Over the last couple of weeks, I’ve been writing about my favourite mountain treks, trying to narrow them down to the finest 10. The journey now crosses the Atlantic Ocean to Canada, ascending into the Rocky Mountains outside of Jasper, where the Skyline Trail joins my previous nominations: Gokyo Ri (10) and the Picos de Europa (9).
8. Skyline Trail (Canada)
The Skyline Trail in Jasper National Park is well named. Traversing the Maligne Range, it’s the highest hiking trail in the national park, and it spends more time in alpine terrain – 25 kilometres, or 60% of its length – than any other defined hike in Canada. I’m not its only fan. In the Canadian Rockies Trail Guide, it’s described as ‘one of the exceptional backpacks in North America’.
Alpine hiking on the Skyline Trail
It begins on the shores of beautiful Maligne Lake, rising through conifer forest towards the alpine heights of North America’s greatest mountain chain. If the trail is noted for its alpine expanses, it’s also known for its bears, and as I strode out alone through the lodgepole forest, passing trees clawed by bears, it wasn’t without some trepidation. I’d seen other hikers set out with bear bangers, bear mace and bear bells…though I also knew that around here they call the latter ‘dinner bells’ because of their ineffectiveness. I had only my voice to alert bears to my presence – an endless, tuneless rendition of ‘He’ll be coming round the mountain when he comes’. Surely, no self-respecting bear would attack something that sounded this awful.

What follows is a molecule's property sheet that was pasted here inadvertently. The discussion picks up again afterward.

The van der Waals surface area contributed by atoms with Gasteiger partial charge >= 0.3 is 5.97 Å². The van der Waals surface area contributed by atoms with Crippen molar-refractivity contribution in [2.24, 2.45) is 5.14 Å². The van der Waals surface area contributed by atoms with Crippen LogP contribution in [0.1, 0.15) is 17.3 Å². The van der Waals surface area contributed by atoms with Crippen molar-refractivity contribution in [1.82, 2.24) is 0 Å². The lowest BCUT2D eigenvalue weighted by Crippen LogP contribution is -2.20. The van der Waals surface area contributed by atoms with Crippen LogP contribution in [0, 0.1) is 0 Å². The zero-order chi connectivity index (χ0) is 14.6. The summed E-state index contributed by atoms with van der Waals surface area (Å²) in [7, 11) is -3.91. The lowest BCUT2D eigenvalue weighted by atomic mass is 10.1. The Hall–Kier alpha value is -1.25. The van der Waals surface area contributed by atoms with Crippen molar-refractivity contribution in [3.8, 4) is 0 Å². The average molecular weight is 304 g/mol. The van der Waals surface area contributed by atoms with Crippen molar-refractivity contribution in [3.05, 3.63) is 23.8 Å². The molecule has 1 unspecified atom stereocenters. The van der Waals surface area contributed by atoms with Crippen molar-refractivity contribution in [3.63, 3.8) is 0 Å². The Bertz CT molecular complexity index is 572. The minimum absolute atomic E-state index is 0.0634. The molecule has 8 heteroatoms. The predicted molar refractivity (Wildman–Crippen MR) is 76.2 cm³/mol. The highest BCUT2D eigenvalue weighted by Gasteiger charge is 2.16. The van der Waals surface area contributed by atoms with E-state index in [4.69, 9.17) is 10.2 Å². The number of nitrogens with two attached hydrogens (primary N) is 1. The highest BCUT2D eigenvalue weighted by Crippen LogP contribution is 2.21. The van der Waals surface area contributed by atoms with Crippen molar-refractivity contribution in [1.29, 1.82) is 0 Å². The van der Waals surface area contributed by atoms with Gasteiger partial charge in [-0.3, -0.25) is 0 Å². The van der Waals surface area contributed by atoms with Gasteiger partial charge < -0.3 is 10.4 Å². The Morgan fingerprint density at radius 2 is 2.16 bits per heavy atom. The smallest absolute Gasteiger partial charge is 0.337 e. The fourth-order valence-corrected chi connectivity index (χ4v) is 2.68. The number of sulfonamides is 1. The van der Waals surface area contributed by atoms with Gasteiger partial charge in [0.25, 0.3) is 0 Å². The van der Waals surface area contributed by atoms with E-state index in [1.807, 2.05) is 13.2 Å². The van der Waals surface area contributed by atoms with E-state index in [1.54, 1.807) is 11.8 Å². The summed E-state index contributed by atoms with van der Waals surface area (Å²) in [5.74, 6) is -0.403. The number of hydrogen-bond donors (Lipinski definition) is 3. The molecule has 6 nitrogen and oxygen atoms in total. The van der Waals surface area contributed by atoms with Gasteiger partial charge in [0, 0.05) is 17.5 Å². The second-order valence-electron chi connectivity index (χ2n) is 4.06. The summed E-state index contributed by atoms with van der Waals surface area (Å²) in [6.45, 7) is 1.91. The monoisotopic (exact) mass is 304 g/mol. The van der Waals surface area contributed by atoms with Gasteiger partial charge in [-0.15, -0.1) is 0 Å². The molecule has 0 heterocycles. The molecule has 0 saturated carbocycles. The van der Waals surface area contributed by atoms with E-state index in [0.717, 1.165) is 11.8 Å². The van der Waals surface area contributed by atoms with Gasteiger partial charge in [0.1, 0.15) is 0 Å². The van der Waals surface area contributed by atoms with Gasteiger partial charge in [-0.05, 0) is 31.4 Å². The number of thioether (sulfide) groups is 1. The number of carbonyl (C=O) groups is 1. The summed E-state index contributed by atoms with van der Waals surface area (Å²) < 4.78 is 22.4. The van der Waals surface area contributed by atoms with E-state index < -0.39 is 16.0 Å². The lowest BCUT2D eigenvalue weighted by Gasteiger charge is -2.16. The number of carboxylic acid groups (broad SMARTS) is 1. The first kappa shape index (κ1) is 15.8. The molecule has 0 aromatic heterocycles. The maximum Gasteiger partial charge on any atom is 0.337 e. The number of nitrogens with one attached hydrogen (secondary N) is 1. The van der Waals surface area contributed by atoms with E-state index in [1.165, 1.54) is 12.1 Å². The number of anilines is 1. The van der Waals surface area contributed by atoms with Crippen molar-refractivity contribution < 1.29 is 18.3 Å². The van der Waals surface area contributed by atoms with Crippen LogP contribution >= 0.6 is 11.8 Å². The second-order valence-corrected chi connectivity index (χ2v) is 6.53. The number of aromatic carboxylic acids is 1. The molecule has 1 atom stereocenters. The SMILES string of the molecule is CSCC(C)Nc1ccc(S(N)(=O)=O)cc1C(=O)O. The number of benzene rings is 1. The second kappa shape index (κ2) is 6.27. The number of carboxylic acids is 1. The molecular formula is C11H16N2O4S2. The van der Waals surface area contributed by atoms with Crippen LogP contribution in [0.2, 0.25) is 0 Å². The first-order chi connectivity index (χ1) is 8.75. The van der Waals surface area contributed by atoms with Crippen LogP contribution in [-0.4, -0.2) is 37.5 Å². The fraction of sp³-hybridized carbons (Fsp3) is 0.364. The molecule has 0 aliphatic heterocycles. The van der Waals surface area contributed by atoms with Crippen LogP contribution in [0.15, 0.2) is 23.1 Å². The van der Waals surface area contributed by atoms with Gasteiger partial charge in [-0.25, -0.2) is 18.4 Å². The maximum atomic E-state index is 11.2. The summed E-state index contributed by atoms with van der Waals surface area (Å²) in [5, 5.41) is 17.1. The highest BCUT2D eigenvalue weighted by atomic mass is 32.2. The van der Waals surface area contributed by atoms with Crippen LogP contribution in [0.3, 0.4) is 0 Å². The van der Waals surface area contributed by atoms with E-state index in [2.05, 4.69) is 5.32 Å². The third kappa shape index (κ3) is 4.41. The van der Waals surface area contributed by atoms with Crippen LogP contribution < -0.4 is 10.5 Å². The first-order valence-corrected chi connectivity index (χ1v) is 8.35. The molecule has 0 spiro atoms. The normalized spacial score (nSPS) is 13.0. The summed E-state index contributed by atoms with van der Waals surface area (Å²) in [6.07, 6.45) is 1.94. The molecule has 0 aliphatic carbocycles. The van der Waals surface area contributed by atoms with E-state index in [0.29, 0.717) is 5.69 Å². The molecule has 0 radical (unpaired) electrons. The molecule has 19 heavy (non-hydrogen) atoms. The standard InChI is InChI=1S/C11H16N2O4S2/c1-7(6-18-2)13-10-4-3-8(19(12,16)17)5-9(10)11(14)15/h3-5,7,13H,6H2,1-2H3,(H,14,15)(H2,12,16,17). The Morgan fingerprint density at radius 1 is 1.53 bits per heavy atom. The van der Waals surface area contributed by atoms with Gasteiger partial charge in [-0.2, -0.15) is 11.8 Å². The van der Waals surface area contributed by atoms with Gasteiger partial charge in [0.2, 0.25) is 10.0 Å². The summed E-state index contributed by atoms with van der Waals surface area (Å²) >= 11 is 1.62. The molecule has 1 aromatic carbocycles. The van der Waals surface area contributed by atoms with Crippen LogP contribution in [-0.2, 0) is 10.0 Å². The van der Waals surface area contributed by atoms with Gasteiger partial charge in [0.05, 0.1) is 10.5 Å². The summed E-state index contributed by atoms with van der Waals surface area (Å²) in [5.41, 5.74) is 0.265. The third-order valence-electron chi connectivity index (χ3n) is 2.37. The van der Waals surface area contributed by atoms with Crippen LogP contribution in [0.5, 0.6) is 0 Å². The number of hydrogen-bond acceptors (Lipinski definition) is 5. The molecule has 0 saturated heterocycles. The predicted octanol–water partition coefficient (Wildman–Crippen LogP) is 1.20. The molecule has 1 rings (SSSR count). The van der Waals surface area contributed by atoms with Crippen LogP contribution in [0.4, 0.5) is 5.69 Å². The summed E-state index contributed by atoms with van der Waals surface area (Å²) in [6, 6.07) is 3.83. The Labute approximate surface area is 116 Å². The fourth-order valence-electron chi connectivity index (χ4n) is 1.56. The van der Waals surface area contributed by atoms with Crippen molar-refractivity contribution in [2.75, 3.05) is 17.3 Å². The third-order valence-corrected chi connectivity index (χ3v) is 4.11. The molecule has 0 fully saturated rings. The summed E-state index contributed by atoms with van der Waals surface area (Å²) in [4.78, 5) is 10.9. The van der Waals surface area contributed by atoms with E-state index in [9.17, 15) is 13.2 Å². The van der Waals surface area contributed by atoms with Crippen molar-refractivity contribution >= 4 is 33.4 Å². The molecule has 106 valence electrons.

Eight kilometres from Maligne Lake, the Skyline Trail bursts out of the forest into alpine country, and I wouldn’t stand beside a tree again for the better part of two days. Up here the alpine meadows were freckled with wildflowers, and the land was in constant floral colour – red, white, yellow, blue and purple thrown around like confetti. Cautiously curious marmots bustled about the meadows, grazing the flowers, their shrill whistles of warning like a scratch through the air.
I climbed between frost-shattered summits and over passes so barren it was difficult to believe that just a few hundred metres back it had been like pasture. Storms, snow and sun washed through, and nothing but the weather impeded the view for the next 25 kilometres. At times my only companions were the bighorn sheep that clattered about the slopes.
Curator Lake, looking ahead to the Notch (photo credit: brilang)
The highest point on the trail is the pass known as the Notch, rising above Curator Lake, 2510 metres above sea level. It was here that I realised the perfection of the Skyline Trail. Large snow banks lingered below the pass well into summer, and from its crest you can see (on a good day) distant Mt Robson, the highest peak in the Canadian Rockies. Nearer at hand was the dominant Mt Edith Cavell, with Angel Glacier crumbling over its right shoulder. Deep into the Athabsaca valley below, the river was as grey as the lead of a pencil. The fierce wind brushed patterns across Curator Lake below, and wherever I looked – left, right, ahead, behind – there were mountains. It was as though the Rockies revolved around me and the Skyline Trail.
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